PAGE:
Video transcript

Dr Matthew Cullen, Psychiatrist, St Vincent’s Hospital, Sydney

If you feel overwhelmed by the COVID-19 pandemic, what are you going to do? How do you get help?

Well, the first thing is what are you overwhelmed about? Because the help will be in large measure dictated by why you are overwhelmed.

So, if you are overwhelmed, and you are feeling anxious and worried. You feel that you have mental health issues that are getting worse.  Or that you in fact are getting stress or mental health symptoms that you didn’t have before, there are a couple of things you should do.

The first is, share it with somebody. Talk to a family member. Talk to a friend. See how they are feeling. And that will help put things into perspective.

Secondly, talk to your family doctor. You don’t have to physically go in and see your GP. Many GPs are offering telehealth services and you can have a remote consultation with your GP. If you have got an existing relationship with a mental health professional, talk to them about it.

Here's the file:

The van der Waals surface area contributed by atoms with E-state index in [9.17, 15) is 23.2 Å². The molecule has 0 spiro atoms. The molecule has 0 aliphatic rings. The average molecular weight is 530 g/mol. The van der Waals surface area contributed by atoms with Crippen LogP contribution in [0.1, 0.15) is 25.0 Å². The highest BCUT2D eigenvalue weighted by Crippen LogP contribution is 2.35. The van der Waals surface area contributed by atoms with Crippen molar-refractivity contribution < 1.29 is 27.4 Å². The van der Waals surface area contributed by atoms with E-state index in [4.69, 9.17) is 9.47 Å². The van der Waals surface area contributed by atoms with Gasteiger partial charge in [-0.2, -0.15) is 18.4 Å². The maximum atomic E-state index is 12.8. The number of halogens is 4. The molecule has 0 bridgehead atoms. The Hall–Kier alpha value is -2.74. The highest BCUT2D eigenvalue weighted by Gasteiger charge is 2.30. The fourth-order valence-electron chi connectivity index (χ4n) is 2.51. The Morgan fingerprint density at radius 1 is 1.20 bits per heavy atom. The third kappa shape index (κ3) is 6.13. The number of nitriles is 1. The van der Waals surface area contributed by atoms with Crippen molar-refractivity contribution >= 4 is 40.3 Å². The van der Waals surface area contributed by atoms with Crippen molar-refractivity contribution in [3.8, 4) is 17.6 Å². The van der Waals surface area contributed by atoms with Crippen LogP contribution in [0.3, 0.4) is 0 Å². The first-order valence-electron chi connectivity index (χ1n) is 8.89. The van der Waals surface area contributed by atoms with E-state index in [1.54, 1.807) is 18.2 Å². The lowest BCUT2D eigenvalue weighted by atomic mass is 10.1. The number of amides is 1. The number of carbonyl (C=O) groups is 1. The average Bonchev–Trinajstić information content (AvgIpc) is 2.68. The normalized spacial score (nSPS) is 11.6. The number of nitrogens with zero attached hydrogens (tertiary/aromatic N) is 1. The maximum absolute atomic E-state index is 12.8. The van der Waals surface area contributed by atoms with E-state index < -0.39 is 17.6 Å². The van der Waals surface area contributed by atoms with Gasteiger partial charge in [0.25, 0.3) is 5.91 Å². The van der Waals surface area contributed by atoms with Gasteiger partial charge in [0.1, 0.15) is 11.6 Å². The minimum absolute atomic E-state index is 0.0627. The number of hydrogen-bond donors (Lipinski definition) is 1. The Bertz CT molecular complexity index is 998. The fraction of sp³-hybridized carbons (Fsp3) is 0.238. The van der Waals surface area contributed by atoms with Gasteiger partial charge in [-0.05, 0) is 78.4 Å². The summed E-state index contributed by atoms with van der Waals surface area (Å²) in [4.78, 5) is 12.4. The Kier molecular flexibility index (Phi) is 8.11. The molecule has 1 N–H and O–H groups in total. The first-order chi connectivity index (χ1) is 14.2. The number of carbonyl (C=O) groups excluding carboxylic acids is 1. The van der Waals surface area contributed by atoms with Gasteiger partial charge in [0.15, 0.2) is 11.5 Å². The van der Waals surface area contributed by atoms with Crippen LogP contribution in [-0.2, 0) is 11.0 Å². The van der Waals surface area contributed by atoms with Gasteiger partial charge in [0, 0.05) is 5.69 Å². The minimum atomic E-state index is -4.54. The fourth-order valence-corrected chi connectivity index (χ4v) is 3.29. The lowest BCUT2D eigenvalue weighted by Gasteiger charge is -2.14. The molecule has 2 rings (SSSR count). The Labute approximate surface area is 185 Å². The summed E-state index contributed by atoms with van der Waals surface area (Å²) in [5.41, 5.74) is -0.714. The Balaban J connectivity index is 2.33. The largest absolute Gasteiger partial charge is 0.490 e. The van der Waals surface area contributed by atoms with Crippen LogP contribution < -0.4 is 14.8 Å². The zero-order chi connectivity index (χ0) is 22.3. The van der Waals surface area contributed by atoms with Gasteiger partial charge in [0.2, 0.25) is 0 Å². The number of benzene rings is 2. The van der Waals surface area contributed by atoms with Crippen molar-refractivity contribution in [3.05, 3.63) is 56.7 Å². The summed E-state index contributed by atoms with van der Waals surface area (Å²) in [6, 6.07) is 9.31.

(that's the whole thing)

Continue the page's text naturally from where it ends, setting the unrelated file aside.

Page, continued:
There are also a number of services the Federal Government and the private sector have funded to help with people who have anxiety disorders and depression, be that adults or kids. Some good examples are Lifeline, if you are feeling particularly overwhelmed and in crisis, or Beyondblue or finally headspace, which is designed for young adults.

Mental health helplines

If you or someone you know is feeling distressed and/or having suicidal thoughts, see your doctor, phone one of these helplines or click on the links below for online web chat counselling or support. Call 000 if life is in danger.

Lifeline (24 hours) 13 11 14
Kids Helpline (for young people aged 5 to 25 years) 1800 55 1800
Beyond Blue Support Service (24 hours) 1300 22 4636
MensLine Australia (24 hours) 1300 78 99 78
SANE Helpline – mental illness information, support and referral 1800 187 263
Suicide Call Back Service (24 hours) – free counselling support 1300 659 467

Last Reviewed: 21/04/2020

myDr

%d bloggers like this: